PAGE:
Emily's Reviews > Behind the Beautiful Forevers: Life, Death, and Hope in a Mumbai Undercity

Behind the Beautiful Forevers by Katherine Boo
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's review
Jan 29, 2013

it was amazing
bookshelves: 2013, nonfiction, foreigners, cities

The tone of this nonfiction reportage is troublesome; Katherine Boo is very deeply inside the thoughts of her subjects, the garbage-picker denizens of a Mumbai slum. The tone is novelistic, and by treating them as "characters," she seems to be obscurely depriving her subjects of the agency and actuality of real people. Is it presumptuous or disrespectful? Three chapters in, I flipped ahead to the afterword that explains Boo's process, which I recommend doing if you're bothered by the tone (even though it contains some spoilers). The afterword assured me that the book was based on so many interviews that she could write very specific lines about someone else's feelings at a moment in his life.

It was Boo's "luck" that an astoundingly dramatic event occurred in the place she chose to observe. That plotline pulls the reader into the book, but ultimately I felt more involved in the subjects' daily competition to gather, sort, and resell enough trash to pay for essentials and for the education and homes to allow them to improve their lives. Contrasted with the dramatic interpersonal events is a matter-of-fact presentation of a level of poverty so extreme that the subjects of this book aspire to what Americans would consider a poor lifestyle. By accepting their actual lives, sewage lake and all, the author can then show their aspirations without seeming to treat them patronizingly.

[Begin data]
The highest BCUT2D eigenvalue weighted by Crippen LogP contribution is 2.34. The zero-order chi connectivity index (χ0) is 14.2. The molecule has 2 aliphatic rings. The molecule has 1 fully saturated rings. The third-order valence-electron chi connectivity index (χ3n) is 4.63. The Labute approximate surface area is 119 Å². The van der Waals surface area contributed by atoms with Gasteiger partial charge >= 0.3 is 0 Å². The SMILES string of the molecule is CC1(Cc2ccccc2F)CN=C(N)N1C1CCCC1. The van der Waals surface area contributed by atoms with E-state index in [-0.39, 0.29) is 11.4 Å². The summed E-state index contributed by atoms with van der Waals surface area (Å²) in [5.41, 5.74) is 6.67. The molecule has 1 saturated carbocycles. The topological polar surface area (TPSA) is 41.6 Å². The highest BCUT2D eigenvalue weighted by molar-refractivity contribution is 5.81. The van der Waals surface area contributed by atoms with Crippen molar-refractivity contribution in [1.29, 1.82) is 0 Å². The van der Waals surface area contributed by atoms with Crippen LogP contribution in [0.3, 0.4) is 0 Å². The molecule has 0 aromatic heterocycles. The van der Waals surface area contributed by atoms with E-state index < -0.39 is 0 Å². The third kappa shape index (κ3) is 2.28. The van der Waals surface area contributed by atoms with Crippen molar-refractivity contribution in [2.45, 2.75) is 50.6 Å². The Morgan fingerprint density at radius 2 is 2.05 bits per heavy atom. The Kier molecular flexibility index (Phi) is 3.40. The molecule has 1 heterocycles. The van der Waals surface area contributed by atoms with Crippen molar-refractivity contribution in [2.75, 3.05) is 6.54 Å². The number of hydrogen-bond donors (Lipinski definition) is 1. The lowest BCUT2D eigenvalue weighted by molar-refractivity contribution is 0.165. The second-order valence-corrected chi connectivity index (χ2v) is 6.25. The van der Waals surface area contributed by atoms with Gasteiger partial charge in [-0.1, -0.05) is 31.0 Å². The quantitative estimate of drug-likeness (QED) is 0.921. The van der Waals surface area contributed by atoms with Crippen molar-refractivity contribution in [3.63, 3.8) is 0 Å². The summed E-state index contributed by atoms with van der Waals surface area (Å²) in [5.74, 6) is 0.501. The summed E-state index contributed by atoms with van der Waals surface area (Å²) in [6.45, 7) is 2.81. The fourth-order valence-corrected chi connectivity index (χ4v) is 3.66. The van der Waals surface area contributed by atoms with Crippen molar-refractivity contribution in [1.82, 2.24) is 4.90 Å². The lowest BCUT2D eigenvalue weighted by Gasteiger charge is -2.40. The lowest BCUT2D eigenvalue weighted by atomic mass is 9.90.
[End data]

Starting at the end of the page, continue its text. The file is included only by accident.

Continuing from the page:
There is some very good writing here--to pluck a few lines from the beginning, we visit a "sumpy plug of a slum" and "Airport Road, a stretch where new India and old India collided and made new India late." I like that Boo can write with a certain poetic rhythm without miring the reader in a thesaurus. "He took care not to step on the emaciated junkies who nodded out behind the lilies."

I only give five stars to nonfiction books if I find they changed my perspective on something. I think this does qualify--not to imply that I had well-developed opinions on poverty in India before--because it sheds a lot of light on what makes people in developing countries move from the country to the cities, what ties they keep to their former homes, and how they can feel like they have roots in a community when they're just barely skirting homelessness.
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Comments (showing 1-3 of 3) (3 new)

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Patricia Five stars to your review, too!

Emily Thank you! :)

Cher Johnson I enjoyed your review. Just want to commentthat the way she wrote did creat the inhabitants as real people in my mind, not characters. Perhaps because I recently went to India (though not Mumbai). Now I wondered what the lives were like of those people driving the auto-rickshaws or begging on the street.

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